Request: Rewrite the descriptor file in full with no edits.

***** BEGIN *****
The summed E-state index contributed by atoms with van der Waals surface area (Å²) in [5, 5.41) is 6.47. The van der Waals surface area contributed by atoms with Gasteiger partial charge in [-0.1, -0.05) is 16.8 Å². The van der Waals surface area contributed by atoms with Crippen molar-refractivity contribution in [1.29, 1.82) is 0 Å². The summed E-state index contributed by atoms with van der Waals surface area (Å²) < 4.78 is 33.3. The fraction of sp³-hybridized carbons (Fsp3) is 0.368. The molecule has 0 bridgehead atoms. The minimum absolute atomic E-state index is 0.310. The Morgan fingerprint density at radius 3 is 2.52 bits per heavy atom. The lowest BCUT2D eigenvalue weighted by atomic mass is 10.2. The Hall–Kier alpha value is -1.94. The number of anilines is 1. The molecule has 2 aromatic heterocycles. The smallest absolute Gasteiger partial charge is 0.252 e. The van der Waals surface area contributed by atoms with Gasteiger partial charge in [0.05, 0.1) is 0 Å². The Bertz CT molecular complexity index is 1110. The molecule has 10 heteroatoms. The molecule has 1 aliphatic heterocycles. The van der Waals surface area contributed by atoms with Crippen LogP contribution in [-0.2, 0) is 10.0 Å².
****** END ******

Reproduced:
The summed E-state index contributed by atoms with van der Waals surface area (Å²) in [5, 5.41) is 6.47. The van der Waals surface area contributed by atoms with Gasteiger partial charge in [-0.1, -0.05) is 16.8 Å². The van der Waals surface area contributed by atoms with Crippen molar-refractivity contribution in [1.29, 1.82) is 0 Å². The summed E-state index contributed by atoms with van der Waals surface area (Å²) < 4.78 is 33.3. The fraction of sp³-hybridized carbons (Fsp3) is 0.368. The molecule has 0 bridgehead atoms. The minimum absolute atomic E-state index is 0.310. The Morgan fingerprint density at radius 3 is 2.52 bits per heavy atom. The lowest BCUT2D eigenvalue weighted by atomic mass is 10.2. The Hall–Kier alpha value is -1.94. The number of anilines is 1. The molecule has 2 aromatic heterocycles. The smallest absolute Gasteiger partial charge is 0.252 e. The van der Waals surface area contributed by atoms with Gasteiger partial charge in [0.05, 0.1) is 0 Å². The Bertz CT molecular complexity index is 1110. The molecule has 10 heteroatoms. The molecule has 1 aliphatic heterocycles. The van der Waals surface area contributed by atoms with Crippen LogP contribution in [-0.2, 0) is 10.0 Å².